In early 2021, in a nation battered by a devastating pandemic, the prognosis was suddenly upbeat:
Science had delivered a miracle.
Not just one, but several effective vaccines against the novel coronavirus SARS-CoV-2 were produced, tested and approved in record time. Vaccinations, history has shown, save lives. They can make lockdowns, masks, physical distancing and other pandemic response measures unnecessary. Within days of availability, Americans started lining up to get vaccinated and move forward.
More than 18 months later, this optimism has vanished. Millions of Americans got vaccinated and boosted, but too many did not. The United States, a nation that had access to the most vaccine doses the earliest, quickly fell behind other Western democracies in vaccination rates. Meanwhile, more contagious variants continue to emerge, leading to new surges of cases, hospitalizations and deaths.
In 2020—year one of the Covid-19 pandemic—thousands of Americans died every day from a novel disease that scientists knew little about and healthcare workers had few tools to treat or prevent.
In 2021—year two of the pandemic—thousands of Americans still died every day from what by then had become largely preventable complications from Covid-19—in one of the richest nations in the world, despite unprecedented federal, state, city and community efforts to inoculate people against it.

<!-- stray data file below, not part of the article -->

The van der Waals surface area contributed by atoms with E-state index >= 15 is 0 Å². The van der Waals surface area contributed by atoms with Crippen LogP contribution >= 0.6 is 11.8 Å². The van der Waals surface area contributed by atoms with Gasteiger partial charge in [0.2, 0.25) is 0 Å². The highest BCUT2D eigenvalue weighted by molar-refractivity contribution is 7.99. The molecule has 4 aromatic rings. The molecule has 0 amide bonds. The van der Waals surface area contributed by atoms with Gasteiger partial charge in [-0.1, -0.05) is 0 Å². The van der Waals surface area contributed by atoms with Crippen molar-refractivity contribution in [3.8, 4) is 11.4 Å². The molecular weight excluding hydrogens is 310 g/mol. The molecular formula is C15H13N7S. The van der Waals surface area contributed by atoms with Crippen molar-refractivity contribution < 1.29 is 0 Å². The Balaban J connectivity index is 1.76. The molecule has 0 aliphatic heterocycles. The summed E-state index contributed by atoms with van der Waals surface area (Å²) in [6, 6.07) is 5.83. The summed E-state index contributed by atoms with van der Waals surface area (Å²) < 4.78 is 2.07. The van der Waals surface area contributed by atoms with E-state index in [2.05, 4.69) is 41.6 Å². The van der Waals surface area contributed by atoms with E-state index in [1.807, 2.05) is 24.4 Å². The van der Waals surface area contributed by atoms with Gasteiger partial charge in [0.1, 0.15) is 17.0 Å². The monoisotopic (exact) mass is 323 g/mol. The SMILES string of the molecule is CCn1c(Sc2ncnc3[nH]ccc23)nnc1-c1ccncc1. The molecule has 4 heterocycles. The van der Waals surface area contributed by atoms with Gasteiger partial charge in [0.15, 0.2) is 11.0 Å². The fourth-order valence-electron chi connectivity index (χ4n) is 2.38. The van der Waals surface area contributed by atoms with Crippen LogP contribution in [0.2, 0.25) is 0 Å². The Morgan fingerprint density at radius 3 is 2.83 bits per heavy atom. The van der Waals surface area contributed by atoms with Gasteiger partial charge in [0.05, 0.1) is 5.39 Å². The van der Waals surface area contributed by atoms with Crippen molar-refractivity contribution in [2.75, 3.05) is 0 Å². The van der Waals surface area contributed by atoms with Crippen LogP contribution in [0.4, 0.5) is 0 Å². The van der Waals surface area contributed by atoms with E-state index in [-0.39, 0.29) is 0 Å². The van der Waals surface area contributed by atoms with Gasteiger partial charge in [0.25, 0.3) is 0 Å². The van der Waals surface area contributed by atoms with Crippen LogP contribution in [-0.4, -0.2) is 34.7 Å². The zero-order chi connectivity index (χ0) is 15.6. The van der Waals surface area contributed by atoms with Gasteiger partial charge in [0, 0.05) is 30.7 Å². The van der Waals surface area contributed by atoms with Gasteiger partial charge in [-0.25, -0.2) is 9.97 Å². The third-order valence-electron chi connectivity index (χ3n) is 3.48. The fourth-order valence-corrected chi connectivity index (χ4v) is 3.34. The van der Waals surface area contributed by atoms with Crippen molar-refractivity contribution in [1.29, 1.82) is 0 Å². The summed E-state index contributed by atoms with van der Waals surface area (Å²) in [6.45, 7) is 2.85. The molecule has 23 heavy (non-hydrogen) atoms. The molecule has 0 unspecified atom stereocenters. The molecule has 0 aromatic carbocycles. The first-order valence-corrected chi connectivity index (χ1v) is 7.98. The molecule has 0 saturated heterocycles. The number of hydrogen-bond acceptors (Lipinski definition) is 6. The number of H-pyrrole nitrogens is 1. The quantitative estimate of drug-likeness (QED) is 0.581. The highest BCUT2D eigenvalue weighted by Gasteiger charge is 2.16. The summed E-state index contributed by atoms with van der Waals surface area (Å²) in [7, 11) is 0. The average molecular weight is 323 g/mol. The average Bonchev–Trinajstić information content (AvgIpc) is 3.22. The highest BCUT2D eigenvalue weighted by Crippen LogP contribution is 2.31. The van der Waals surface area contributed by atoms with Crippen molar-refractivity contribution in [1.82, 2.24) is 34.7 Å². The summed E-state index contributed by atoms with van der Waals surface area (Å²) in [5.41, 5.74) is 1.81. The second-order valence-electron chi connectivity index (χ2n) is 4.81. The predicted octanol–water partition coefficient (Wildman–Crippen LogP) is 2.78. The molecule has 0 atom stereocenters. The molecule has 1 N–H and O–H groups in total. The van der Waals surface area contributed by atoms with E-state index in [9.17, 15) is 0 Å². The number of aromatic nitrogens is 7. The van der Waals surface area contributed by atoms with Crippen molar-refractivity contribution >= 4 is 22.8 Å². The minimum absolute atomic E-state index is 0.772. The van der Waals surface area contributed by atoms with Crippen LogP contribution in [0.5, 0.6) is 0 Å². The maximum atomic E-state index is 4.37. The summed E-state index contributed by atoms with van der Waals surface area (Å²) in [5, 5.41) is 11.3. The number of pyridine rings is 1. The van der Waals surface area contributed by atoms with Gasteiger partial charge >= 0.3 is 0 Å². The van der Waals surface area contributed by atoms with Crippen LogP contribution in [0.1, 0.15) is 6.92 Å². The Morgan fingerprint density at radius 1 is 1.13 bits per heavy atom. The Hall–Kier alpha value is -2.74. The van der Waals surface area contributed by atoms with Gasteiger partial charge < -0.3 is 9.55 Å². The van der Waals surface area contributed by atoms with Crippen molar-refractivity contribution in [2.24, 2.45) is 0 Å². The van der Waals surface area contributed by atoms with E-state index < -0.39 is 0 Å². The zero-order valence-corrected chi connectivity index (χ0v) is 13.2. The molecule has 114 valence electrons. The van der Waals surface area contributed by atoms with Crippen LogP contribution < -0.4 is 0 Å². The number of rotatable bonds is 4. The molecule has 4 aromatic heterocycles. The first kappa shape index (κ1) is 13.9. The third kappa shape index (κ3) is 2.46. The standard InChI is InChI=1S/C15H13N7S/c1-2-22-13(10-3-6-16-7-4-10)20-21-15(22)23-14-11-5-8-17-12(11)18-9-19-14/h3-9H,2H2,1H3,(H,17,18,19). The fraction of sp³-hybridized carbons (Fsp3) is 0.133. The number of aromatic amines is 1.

At least 318,000 Covid-19 deaths could have been prevented between January 1, 2021 and April 30, 2022, according to modeling research by our team at Brown University in collaboration with Microsoft AI for Health. The number of vaccine-preventable deaths keeps climbing as severe illness and death from the disease are predominantly affecting unvaccinated and undervaccinated Americans who are not up to date on their vaccines.
It is a tragedy beyond what many thought possible in the United States (U.S.), a nation that scores highly on pandemic preparedness and global security indexes. The U.S. vaccination rollout is at once a remarkable public health success and a striking public health failure. It reveals challenges far beyond vaccinations and urges investigation into why current models for delivering and building confidence in life-saving public health measures are failing to reach and protect all Americans equally.